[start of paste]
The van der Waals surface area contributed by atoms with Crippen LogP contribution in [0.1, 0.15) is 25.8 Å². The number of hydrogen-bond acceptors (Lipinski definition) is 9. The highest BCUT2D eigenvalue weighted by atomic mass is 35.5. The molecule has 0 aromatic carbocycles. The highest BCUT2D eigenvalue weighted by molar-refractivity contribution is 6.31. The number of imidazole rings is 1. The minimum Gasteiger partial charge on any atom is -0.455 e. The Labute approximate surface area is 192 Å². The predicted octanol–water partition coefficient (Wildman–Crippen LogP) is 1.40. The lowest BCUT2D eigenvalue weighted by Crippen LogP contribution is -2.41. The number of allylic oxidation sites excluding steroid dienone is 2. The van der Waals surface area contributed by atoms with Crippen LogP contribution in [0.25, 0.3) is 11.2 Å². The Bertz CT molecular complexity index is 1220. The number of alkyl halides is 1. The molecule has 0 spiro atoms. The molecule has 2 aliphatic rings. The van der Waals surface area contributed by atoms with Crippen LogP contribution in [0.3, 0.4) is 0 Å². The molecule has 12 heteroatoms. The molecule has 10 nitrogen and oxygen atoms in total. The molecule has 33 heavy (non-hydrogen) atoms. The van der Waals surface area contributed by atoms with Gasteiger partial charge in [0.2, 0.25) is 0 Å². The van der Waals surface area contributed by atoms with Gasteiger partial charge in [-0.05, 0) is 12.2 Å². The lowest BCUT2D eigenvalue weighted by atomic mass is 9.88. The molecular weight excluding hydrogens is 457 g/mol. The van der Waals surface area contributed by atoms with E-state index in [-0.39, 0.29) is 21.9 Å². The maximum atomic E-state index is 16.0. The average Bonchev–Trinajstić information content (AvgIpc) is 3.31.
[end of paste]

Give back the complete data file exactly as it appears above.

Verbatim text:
The van der Waals surface area contributed by atoms with Crippen LogP contribution in [0.1, 0.15) is 25.8 Å². The number of hydrogen-bond acceptors (Lipinski definition) is 9. The highest BCUT2D eigenvalue weighted by atomic mass is 35.5. The molecule has 0 aromatic carbocycles. The highest BCUT2D eigenvalue weighted by molar-refractivity contribution is 6.31. The number of imidazole rings is 1. The minimum Gasteiger partial charge on any atom is -0.455 e. The Labute approximate surface area is 192 Å². The predicted octanol–water partition coefficient (Wildman–Crippen LogP) is 1.40. The lowest BCUT2D eigenvalue weighted by Crippen LogP contribution is -2.41. The number of allylic oxidation sites excluding steroid dienone is 2. The van der Waals surface area contributed by atoms with Crippen LogP contribution in [0.25, 0.3) is 11.2 Å². The Bertz CT molecular complexity index is 1220. The number of alkyl halides is 1. The molecule has 0 spiro atoms. The molecule has 2 aliphatic rings. The van der Waals surface area contributed by atoms with Crippen LogP contribution in [0.3, 0.4) is 0 Å². The molecule has 12 heteroatoms. The molecule has 10 nitrogen and oxygen atoms in total. The molecule has 33 heavy (non-hydrogen) atoms. The van der Waals surface area contributed by atoms with Gasteiger partial charge in [0.2, 0.25) is 0 Å². The van der Waals surface area contributed by atoms with Gasteiger partial charge in [-0.05, 0) is 12.2 Å². The lowest BCUT2D eigenvalue weighted by atomic mass is 9.88. The molecular weight excluding hydrogens is 457 g/mol. The van der Waals surface area contributed by atoms with E-state index in [-0.39, 0.29) is 21.9 Å². The maximum atomic E-state index is 16.0. The average Bonchev–Trinajstić information content (AvgIpc) is 3.31.